PLAINSBORO — Four New Jersey residents — including two teenagers — who suffered third-degree burns when their e-cigarette batteries ignited “like a rocket” are suing the shops that sold the “defective” devices, their attorneys announced Thursday.
The manufacturers of the lithium ion batteries that power the vaping devices are also the targets of the litigation, although the attorneys acknowledged it would be tougher to hold them accountable. The batteries are made in China.
But with the burgeoning $10 billion e-cigarette industry operating without meaningful oversight yet by the U.S. Food and Drug Administration, going after the retailers is the only way to draw attention to these dangerous devices, said Gregory Bentley, an Irvine, Calif. attorney who is teaming up with the personal injury firm Stark & Stark in Lawrenceville.
The lawsuit alleges the manufacturers, the distributors and the sellers should be liable because they should have known the cylinder batteries “can be shot out like a bullet or a rocket” when they malfunction, the lawsuits say.
“By filing these lawsuits, our goal is to bring attention to the problem, so the industry knows they have to do something,” said Bentley, who last year won a $1.9 million judgment against a retailer, a distributor and a wholesale company.
“My office has looked at 130 cases since the verdict last year,” Bentley said during a press conference at the Westin hotel in Princeton Forrestal Village. “There is no agency that is keeping track of this to see this is truly a hazard.”
According to the lawsuits filed in state Superior Court:
* Gregory and Stacey L. Burdash of Berlin sued Mode E. Vape Lounge, also in Berlin, which sold the e-cigarette device, and Kanger Tech, the Chinese company which manufactured the battery and charger.
Burdash, 40, said the battery exploded in his pants pocket on Sept. 29, setting his leg on fire and causing third-degree burns to 20 percent of his body. He has not been able to work, and will need skin graft surgery, attorney Dominic Sanginiti Jr. said.
“I have had incredible pain since then. I have not been able to return to work, and as the sole breadwinner in the family, it hurts you mentally and physically,” Burdash said. “I want people to be aware of the dangers of vaping and how harmful this can be. I want to this to be made safer for the future.”
A man reached at the Mode E. Vape Lounge who identified himself as an owner said he was aware of the lawsuit and deferred comment to his partner, who did not return a phone call.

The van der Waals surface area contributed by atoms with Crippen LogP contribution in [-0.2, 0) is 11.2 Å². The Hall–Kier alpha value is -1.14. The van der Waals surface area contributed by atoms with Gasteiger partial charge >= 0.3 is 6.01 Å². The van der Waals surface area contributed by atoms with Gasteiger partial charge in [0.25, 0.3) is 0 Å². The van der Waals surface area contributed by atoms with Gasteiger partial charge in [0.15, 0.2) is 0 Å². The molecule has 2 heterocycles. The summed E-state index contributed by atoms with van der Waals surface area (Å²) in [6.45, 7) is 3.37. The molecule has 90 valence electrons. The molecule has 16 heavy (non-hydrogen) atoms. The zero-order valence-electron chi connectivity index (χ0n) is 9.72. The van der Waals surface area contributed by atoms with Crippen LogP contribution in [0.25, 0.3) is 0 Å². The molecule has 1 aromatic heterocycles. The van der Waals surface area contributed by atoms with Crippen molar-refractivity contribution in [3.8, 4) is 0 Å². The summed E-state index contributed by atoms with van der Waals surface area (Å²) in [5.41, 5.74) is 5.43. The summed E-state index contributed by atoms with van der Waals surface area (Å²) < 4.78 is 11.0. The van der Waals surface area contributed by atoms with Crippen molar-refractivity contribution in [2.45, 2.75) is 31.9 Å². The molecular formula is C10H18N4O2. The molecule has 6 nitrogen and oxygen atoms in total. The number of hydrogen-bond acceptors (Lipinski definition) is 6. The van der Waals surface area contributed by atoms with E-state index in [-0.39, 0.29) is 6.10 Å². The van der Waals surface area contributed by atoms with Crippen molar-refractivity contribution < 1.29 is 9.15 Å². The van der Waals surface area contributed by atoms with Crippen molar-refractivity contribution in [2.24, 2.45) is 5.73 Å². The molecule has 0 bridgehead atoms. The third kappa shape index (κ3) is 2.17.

* William D. Gant of Cumberland County has already filed suit in Atlantic County against Vortex Vapor in Galloway, which sold him the e-cigarette battery that exploded in his pants on March 18, 2015. The explosion “caused a scathing hot mixture of shrapnel and battery acid that burned through his pants, thigh, right shoe and onto his foot,” according to the lawsuit. He suffered third-degree burns.
“His foot will require a skin graft,” Sanginiti said. “He has been hospitalized twice. He has difficulty putting on shoes.”
Vortex Vapor did not return a call or email seeking comment.
* Two unidentified teenagers from Hopewell Township separately sued Sports Depot & Village Tobacco and the Columbus Farmers Market, where they both purchased vaping products made by GP Custom of China.
M.C., a 16-year-old girl “was holding the vaping device near her face when the battery exploded, flew at her mouth and blew out her four top teeth,” Sanginiti said.
She required immediate plastic surgery for her lips and mouth, and lost her vision for three to four days because she had suffered “corneal abrasions,” he said. She will need future bone grafts for her jaw and extensive dental work, he added.
A 17-year-old boy from Hopewell Township suffered extensive burns on his arms and torso after the battery inside his e-cigarette device exploded. “The pain was unbearable,” according to the lawsuit.
The owner of Sports Depot & Tobacco Village who identified himself as BJ said he was not aware of the lawsuits or of the teen-agers’ injuries. “We don’t sell that kind of battery, I don’t think,” he said.
E-Cigarettes may be the reason smoking of regular cigarettes among teenagers is at an all-time low. Nearly a quarter of high school students surveyed by the U.S. Centers for Disease Control and Prevention had vaped during the previous 30 days, the agency said last summer.
However, e-cigs are beginning to show signs of being a fad whose cachet is waning. A recently released University of Michigan survey of nearly 50,000 middle school and high school students shows a dip in vaping. Along with that has come a slight rise in the number of teens who perceive vaping may pose a risk of harm.
“Whether adolescent vaping has peaked or only paused is something we will be able to determine in the coming years,” said Richard Miech, a senior investigator in the Monitoring the Future project. “In the past, we have seen new drugs follow a pattern in which use increases at a fast pace during a honeymoon period and then reverses course and declines as knowledge of the substance’s drawbacks became known.”